where 〈μ,ν〉 are nearest neighbors (ν = μ ± 1, ν = μ ± M) and are fermionic operators. In order to simulate this Hamiltonian with our setup, we exploit the Jordan-Wigner transformation to map fermion operators onto spin ones 35,36,37. However, if such a transformation is applied to the Hubbard model (14) in more than one dimension, the hopping (first) term results into XY spin couplings whose sign depends on the parity of the number of occupied states that are between μ and ν in the chosen ordering of the Wannier orbitals38. This aspect makes the simulation of a fermionic system much more demanding than any typical spin system, because the resulting effective spin Hamiltonian contains many-spin terms. To illustrate how we address this key issue, here we consider the simpler case of the hopping of spinless fermions on a lattice (the general case of interacting spin fermions is discussed in Methods). The target Hamiltonian can be mapped into the following spin model:

where . We simulate this n-body interaction by taking care of the state-dependent phase, similarly to refs 39,40. The sign factor in (15) is obtained by performing a conditional evolution of the qubits interposed between the specifically addressed sites, μ and ν, depending on the state of μ. This corresponds to a series of controlled-Z (CZ) gates between qubit μ and each of the qubits γ interposed between μ and ν. Hence, the sequence of gates to be implemented at each Trotter step is the following:

For instance, in Fig. 4 we show the quantum circuit for the implementation of : controlled-phase gates (with φ = π) between qubit and each of the qubits interposed between and , namely , and , are sequentially performed before and after the central block (dashed boxes), which implements the XY evolution: . The latter consists of two controlled-φ gates (with φ = 2λτ), preceded and followed by proper single-qubit rotations, implementing respectively and terms of the interaction, as schematically explained in Fig. 4. By exploiting the high mobility of the photons entering into the hybrid encoding, Hamiltonian terms involving distant qubits can be simulated straightforwardly. In fact, this is a remarkable advantage with respect to alternative solid-state platforms for quantum information processing. We stress that, in spite of the increment in the number of gates required to address the sign issue, a large number of hopping terms can still be implemented in parallel.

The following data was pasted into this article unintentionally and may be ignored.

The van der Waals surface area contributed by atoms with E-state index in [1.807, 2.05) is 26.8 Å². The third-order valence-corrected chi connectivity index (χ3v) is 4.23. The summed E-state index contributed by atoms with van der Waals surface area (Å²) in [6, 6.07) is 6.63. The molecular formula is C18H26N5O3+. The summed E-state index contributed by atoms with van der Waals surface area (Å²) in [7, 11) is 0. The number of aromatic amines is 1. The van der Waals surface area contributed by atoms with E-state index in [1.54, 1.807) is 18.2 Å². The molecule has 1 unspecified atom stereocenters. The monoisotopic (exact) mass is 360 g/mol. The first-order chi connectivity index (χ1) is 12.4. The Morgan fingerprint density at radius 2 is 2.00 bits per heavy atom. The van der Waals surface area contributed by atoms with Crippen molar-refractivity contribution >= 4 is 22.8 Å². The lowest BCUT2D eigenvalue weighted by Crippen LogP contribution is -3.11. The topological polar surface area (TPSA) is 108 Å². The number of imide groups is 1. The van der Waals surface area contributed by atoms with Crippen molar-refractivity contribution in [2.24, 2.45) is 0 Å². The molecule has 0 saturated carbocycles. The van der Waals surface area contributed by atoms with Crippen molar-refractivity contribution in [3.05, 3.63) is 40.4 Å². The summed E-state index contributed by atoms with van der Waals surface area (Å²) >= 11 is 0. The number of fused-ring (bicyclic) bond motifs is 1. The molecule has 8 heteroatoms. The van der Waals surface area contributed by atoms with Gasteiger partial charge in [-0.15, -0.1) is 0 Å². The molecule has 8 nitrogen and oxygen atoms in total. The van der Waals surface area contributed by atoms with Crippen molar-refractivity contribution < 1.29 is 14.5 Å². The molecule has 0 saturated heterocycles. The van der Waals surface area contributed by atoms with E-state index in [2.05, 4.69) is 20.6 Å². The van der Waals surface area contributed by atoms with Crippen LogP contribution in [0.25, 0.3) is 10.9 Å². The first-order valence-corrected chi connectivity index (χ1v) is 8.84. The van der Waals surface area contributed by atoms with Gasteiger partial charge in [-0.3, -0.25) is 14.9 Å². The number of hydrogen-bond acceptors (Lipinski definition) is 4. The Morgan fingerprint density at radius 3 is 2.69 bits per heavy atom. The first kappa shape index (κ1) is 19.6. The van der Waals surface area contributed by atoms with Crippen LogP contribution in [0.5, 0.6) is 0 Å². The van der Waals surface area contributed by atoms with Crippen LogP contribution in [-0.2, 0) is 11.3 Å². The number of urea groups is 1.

Figure 4
figure 4

Quantum circuit description for the simulation of the hopping part of the Fermi-Hubbard model on a two-dimensional lattice.

Here we explicitly show the case of , with φ = 2λτ. and indicate single-qubit rotations about x or y axis of the Bloch sphere, while is the single-qubit phase gate.


We have proposed a digital quantum simulator based on hybrid spin-photon qubits, encoded in an array of superconducting resonators strongly coupled to spin ensembles. Within this quantum computing architecture, quantum gates are implemented by a single operational tool, namely by tuning the resonators frequencies. We have shown the feasibility of the scheme with state-of the-art superconducting arrays technology, which allows the high fidelity simulation of a large class of multi-qubits spin and fermionic models. To test our predictions, we have performed numerical simulations of the master equation for the system density matrix, including the most important decoherence channels such as photon loss and pure-dephasing of the transmon involved in two-qubit entangling gates.

Sources of errors

We analyze here the sources of error that affect the quantum simulation and point out possible solutions. Three main simulation errors can be found: digital errors (arising from the Trotter-Suzuki approximation), gating errors (due to imperfect implementation of the desired unitaries) and decoherence errors (due to the interaction of the quantum simulator with the environment). While digital errors can obviously be reduced by increasing the number of Trotter steps or by using higher-order decompositions, gating errors are accumulated by repeating a large number of quantum operations. Similarly, the interaction of the system with the environment becomes much more pronounced if the simulation time increases.

As far as decoherence mechanisms are concerned, we first notice that the present setup limits the role of the transmon, which is not involved in the definition of the qubits. All transmons are kept in their ground states apart from the specific transmons involved in two-qubit gates, which are excited only for a short time. Thus, typical state-of-the-art technology, which ensures transmon dephasing times of the order of tens of microseconds, is sufficient to obtain high fidelity quantum simulations of relatively large systems. Coherence times of single spins are so long that their effect on quantum simulations can be disregarded. However, a potential drawback of spin ensembles is the presence of disorder which spreads the transition frequencies within the ensemble (inhomogeneous broadening). This eventually results in an irreversible population leakage from the superradiant mode (our logical , strongly coupled to the resonator) into dark modes out of the computational basis. In the absence of cavity-spin coupling, this leakage effect depends crucially on the width Δ of the distribution in the emitter’s bare frequencies ρ(ω) and takes place on a timescale ~1/Δ. However, a strong spin-cavity coupling provides a protection mechanism41, by inducing an energy gap between the superradiant and the dark modes42. If this gap is large enough, the system is efficiently protected from decoherence and the excitation can be stored in for times much longer than 1/Δ. This mechanism, which has been experimentally demonstrated in resonant conditions43, also acts in the dispersive regime, provided that the SE-cavity detuning (δ) is not too large, i.e. . A detailed treatment of how to process hybrid qubits in a cavity protected regime is beyond the aim of this work and will be given elsewhere. An alternative possibility is that of using refocusing techniques15,44 in order to increase the coherence time of the inhomogeneously broadened spin ensemble.